Have you noticed how the face mask in the age of COVID-19 has become quite the political symbol?

On one side you have those who believe anyone who doesn’t wear a mask at all times in public is an irresponsible public health threat and doesn’t care about whether people live or die. On the other, we have those refusing to even consider wearing a mask as a protest against Big Brother and government control.

Mixed in with all of this, we have the virtue signaling and it goes both ways. Some make sure they wear a mask well beyond CDC guidelines seemingly to shame their political opponents who appear in public without them. On the other side, some refuse to ever wear masks as a matter of principle, to demonstrate their independence. “Don’t Tread on Me” COVID style.

And then in the middle, we have folks who wear them according to the proper guidelines: “Yes” when in crowded settings where 6 foot distancing is not always possible and “no” when it is.

But how did the face mask turn into such a flashpoint? Consider some of these curious examples.

MSNBC’s Katy Tur and her reporter do a national news report on people not wearing masks. But it turns out half their own location crew is mask-less even as they’re shaming an innocent bystander for not wearing one.

A man at a Publix grocery story in Florida goes on an obscenity-laced rant about his constitutional rights being violated when told to wear a mask upon entry. (Note: the U.S. Constitution is mum on the question.)

CNN White House correspondent Kaitlan Collins wears a mask during the White House press conference while properly social distanced, but is caught removing it as soon as the presser is over. She then walks mask-less into the personal space of her fellow reporters.

Is it presidential to wear a mask or not?

The Washington Post says President Trump chose to not a wear a mask while visiting a Ford plant in Michigan as a way of “Sticking it to the media.” But NBC News reported that on that same tour, the president did wear a face mask embossed with the Presidential Seal and he jokingly explained, “I think I look better in the mask.”

President Trump retweeted (without comment) Brit Hume’s jab at Joe Biden for wearing a mask.

In an interview with CNN’s Dana Bash, Biden shot back at the slight calling Trump “a fool, an absolute fool” and charging that the President not wearing a mask is “costing people’s lives” even though the President is tested for the virus every day.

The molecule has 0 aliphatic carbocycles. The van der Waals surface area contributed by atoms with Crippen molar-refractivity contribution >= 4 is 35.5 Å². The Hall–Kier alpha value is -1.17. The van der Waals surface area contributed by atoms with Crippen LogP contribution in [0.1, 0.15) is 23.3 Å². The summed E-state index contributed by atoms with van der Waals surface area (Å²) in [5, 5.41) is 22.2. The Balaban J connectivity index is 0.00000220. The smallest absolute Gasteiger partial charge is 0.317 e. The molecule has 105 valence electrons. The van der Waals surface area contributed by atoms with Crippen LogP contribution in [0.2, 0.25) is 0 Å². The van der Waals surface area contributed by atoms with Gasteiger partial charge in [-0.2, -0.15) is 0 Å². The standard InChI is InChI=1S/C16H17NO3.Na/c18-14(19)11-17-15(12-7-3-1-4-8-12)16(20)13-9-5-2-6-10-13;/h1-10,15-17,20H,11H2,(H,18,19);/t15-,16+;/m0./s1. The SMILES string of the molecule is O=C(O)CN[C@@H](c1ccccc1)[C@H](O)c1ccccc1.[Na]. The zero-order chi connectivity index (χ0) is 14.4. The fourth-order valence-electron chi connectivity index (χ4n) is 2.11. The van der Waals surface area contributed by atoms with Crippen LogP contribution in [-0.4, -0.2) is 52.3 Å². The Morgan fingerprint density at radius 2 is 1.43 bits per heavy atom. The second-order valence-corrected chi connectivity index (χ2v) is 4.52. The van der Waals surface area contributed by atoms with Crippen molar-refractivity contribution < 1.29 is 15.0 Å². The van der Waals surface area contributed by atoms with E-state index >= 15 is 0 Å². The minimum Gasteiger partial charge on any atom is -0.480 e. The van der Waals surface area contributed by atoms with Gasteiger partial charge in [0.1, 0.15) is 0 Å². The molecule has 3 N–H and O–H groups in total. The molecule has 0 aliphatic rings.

Politico reported that the disagreements on mask use exist even within the First Family.

Melania Trump and Ivanka Trump occasionally like to send subtle hints when they differ with the president. Sure enough, soon after Trump said he wouldn’t be wearing a mask, both Melania and Ivanka posted pictures of themselves on social media promoting the virtues of covering your face.

The First Lady has been a clear advocate for social distancing and face masks.

Here is a surprisingly good interview with Politico’s chief political reporter Ryan Lizza on the politicization of face coverings. He offers a thoughtful summary of views on both the Left and Right, admitting legitimacy in both perspectives.

It is worth noting for clarity in this debate that the President and Vice President are tested daily for COVID-19 infection and so technically, wearing a mask is not essential according to current health standards. They are not being careless. The CDC, Dr. Anthony Fauci and the Surgeon General say to wear masks so that we do not infect others. Thus, the only functional reason for the President and Vice President wearing masks would be to set an example to others or to obey local directives as existed in the Ford Plant that Trump visited in Michigan on May 21.

Focus on the Family recommends the use of facial coverings in accordance with the Centers for Disease Control and the Surgeon General of the United States. Our explanation and recommendation for families can be found here.

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